12 Sep 2016
(I swear this is not going to turn into another how-to book on writing. But I do have a couple technical points about revision that I want to say.)
Writers have a blind spot when it comes to revision. It’s difficult to learn, because it’s a different skill set from writing.
Writing is creation. It involves you sitting at your desk and pumping out the words. You’re telling a story, and that involves creation and imagination. Stephen King calls it “writing with the door closed,” and it’s such an effective metaphor that it’s been used ever since.
Revision uses a different set of muscles. You’re approaching your work as a reader would be seeing it for the first time. That’s the first obstacle. Since you wrote it, you already know what is there, or what you think there.
Did you catch the missing “is” in the previous sentence? If you did, congratulations! If you didn’t, you just learned a lesson about how people read. They tend to read the first half of the sentence, then skip over the middle and absorb the end. The middle of the sentence is where mistakes hide. It can also be the place to hide facts, such as important clues in a mystery.
But before you begin the revision process, I want you to do something.
Spell-check that sucker.
I can anticipate your eye-roll from here, like a 14-year-old girl (“DA-AD! Of course I know how to use spell-check.”) I’m not talking to you, unless you aren’t doing it; in which case I hope you can envision me face-palming myself.
Yes, spell-check is not perfect; neither is grammar-check, although I think you should use that, too. But it’s your first line of defense against 1-star Amazon reviews. Not using it is also so common a mistake that even experienced copy editors like myself forget sometimes. I have to put it on my production to-do list. So if I can forget, so will you.
There are valid objections to using grammar check. Most of the time, you’ll ignore its suggestions. It can’t determine whether you’re using a word correctly or not. It hates fragmented sentences.
Tough; use it anyway. Because what grammar-check does is educate you as to why you’re making choices. Do you really need that fragmented sentence? Should it be was or were there? If you don’t know, educate yourself. Pull Fowler’s off the shelf and look it up. Learn proper grammar, and next time you’ll know the right word to use.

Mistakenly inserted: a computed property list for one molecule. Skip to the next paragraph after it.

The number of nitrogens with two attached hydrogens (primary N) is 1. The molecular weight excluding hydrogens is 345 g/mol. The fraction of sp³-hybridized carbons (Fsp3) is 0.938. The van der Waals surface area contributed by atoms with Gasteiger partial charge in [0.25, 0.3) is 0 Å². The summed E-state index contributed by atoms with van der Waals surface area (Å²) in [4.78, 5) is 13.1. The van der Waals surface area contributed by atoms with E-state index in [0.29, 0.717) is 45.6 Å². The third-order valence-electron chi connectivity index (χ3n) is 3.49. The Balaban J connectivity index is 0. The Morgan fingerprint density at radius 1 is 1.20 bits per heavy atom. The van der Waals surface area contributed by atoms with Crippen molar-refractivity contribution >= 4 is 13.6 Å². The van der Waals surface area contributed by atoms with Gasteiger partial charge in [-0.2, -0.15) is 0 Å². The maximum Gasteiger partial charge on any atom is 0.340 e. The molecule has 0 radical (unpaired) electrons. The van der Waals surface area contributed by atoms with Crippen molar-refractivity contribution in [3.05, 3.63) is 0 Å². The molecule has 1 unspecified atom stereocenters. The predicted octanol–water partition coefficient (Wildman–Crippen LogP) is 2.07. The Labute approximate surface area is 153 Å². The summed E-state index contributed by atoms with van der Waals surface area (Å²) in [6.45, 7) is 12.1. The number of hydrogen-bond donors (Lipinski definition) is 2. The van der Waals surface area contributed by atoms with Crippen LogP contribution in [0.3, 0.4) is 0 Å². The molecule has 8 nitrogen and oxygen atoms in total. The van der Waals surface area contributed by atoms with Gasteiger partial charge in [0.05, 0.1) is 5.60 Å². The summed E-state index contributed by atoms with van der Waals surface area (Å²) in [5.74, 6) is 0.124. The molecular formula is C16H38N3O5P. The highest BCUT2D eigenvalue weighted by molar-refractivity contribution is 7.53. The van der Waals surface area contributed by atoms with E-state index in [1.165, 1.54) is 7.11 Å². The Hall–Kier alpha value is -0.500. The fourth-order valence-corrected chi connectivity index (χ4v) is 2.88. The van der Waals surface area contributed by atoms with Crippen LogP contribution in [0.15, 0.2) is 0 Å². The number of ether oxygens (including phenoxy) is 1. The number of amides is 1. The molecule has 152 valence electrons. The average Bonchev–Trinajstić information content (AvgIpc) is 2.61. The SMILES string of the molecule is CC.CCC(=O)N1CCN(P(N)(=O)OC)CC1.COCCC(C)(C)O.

So run the manuscript through the checkers, and if you think it’s a weakness to admit you use it, don’t tell anyone. I won’t tell on you.
Back to revision.
The first thing you need to do is give yourself enough time to forget the work. Put it away and pull it out later, maybe a month if you can afford it. This will give you the distance you need to see the story as it rests on the page and not in your head.
If you don’t have the time, there are other ways to distance yourself from the manuscript. Here are some of the methods I’ve used:
1. Alter its appearance by changing the font, text color, and text size. If you didn’t write it in Courier, change it to that, bump up the text size, double-space the manuscript and print it out. Courier looks similar to what would come out of a typewriter. It is also unique in that it is a monospace font. That means that each character occupies the same width on the page. Most fonts adjust the size of the letters so that thin characters—i, t, 1, and ‘—take up less room than wider characters such as W, O, and Q.
2. Convert the story into an ebook. While I wouldn’t recommend creating ebooks to sell—we’ll get the whys of that later—it’s perfect for revising your work. Seeing your manuscript turned into something approaching the finished product gives you a fresh way of evaluating your work.
Years ago, I changed the first chapter of my book into the same font and page size seen in paperbacks. I even cut out and stapled the pages so it looked like a minibook. This made it look as if I had pulled it off the shelf at Books-A-Million and was flipping through the pages. Did this read like something I’d want to drop six bucks for? Turned out the answer was “oh HELL no!,” which is why you can’t buy it today.